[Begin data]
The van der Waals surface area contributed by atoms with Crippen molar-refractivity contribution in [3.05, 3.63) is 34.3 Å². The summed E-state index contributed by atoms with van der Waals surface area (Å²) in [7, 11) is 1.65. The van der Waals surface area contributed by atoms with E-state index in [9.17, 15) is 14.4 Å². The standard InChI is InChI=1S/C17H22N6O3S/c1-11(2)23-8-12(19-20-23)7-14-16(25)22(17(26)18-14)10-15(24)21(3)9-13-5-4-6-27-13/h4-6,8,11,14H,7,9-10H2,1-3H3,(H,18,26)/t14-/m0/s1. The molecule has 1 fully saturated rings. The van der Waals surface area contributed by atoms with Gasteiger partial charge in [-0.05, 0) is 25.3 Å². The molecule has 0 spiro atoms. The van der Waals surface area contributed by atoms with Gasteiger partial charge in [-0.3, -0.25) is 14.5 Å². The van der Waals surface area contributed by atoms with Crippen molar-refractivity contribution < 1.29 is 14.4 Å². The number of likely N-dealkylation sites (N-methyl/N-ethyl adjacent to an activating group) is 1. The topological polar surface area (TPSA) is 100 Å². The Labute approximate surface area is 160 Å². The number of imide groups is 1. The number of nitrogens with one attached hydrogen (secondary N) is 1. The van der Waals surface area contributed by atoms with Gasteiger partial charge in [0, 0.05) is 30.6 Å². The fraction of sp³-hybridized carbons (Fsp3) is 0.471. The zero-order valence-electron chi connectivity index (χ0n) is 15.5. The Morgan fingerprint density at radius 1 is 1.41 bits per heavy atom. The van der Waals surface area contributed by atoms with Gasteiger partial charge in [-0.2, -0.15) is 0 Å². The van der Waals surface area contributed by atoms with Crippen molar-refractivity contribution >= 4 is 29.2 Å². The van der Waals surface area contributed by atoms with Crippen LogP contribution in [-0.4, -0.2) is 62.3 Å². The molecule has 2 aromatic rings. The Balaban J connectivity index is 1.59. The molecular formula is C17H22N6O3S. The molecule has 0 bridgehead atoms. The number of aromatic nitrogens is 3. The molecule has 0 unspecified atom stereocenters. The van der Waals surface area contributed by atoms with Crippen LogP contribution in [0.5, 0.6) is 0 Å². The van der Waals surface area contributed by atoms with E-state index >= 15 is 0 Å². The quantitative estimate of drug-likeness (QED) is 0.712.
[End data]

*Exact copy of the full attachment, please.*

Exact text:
The van der Waals surface area contributed by atoms with Crippen molar-refractivity contribution in [3.05, 3.63) is 34.3 Å². The summed E-state index contributed by atoms with van der Waals surface area (Å²) in [7, 11) is 1.65. The van der Waals surface area contributed by atoms with E-state index in [9.17, 15) is 14.4 Å². The standard InChI is InChI=1S/C17H22N6O3S/c1-11(2)23-8-12(19-20-23)7-14-16(25)22(17(26)18-14)10-15(24)21(3)9-13-5-4-6-27-13/h4-6,8,11,14H,7,9-10H2,1-3H3,(H,18,26)/t14-/m0/s1. The molecule has 1 fully saturated rings. The van der Waals surface area contributed by atoms with Gasteiger partial charge in [-0.05, 0) is 25.3 Å². The molecule has 0 spiro atoms. The van der Waals surface area contributed by atoms with Gasteiger partial charge in [-0.3, -0.25) is 14.5 Å². The van der Waals surface area contributed by atoms with Crippen molar-refractivity contribution < 1.29 is 14.4 Å². The number of likely N-dealkylation sites (N-methyl/N-ethyl adjacent to an activating group) is 1. The topological polar surface area (TPSA) is 100 Å². The Labute approximate surface area is 160 Å². The number of imide groups is 1. The number of nitrogens with one attached hydrogen (secondary N) is 1. The van der Waals surface area contributed by atoms with Gasteiger partial charge in [0, 0.05) is 30.6 Å². The fraction of sp³-hybridized carbons (Fsp3) is 0.471. The zero-order valence-electron chi connectivity index (χ0n) is 15.5. The Morgan fingerprint density at radius 1 is 1.41 bits per heavy atom. The van der Waals surface area contributed by atoms with Gasteiger partial charge in [-0.2, -0.15) is 0 Å². The van der Waals surface area contributed by atoms with Crippen molar-refractivity contribution >= 4 is 29.2 Å². The van der Waals surface area contributed by atoms with Crippen LogP contribution in [-0.4, -0.2) is 62.3 Å². The molecule has 2 aromatic rings. The Balaban J connectivity index is 1.59. The molecular formula is C17H22N6O3S. The molecule has 0 bridgehead atoms. The number of aromatic nitrogens is 3. The molecule has 0 unspecified atom stereocenters. The van der Waals surface area contributed by atoms with Crippen LogP contribution in [0.5, 0.6) is 0 Å². The van der Waals surface area contributed by atoms with E-state index >= 15 is 0 Å². The quantitative estimate of drug-likeness (QED) is 0.712.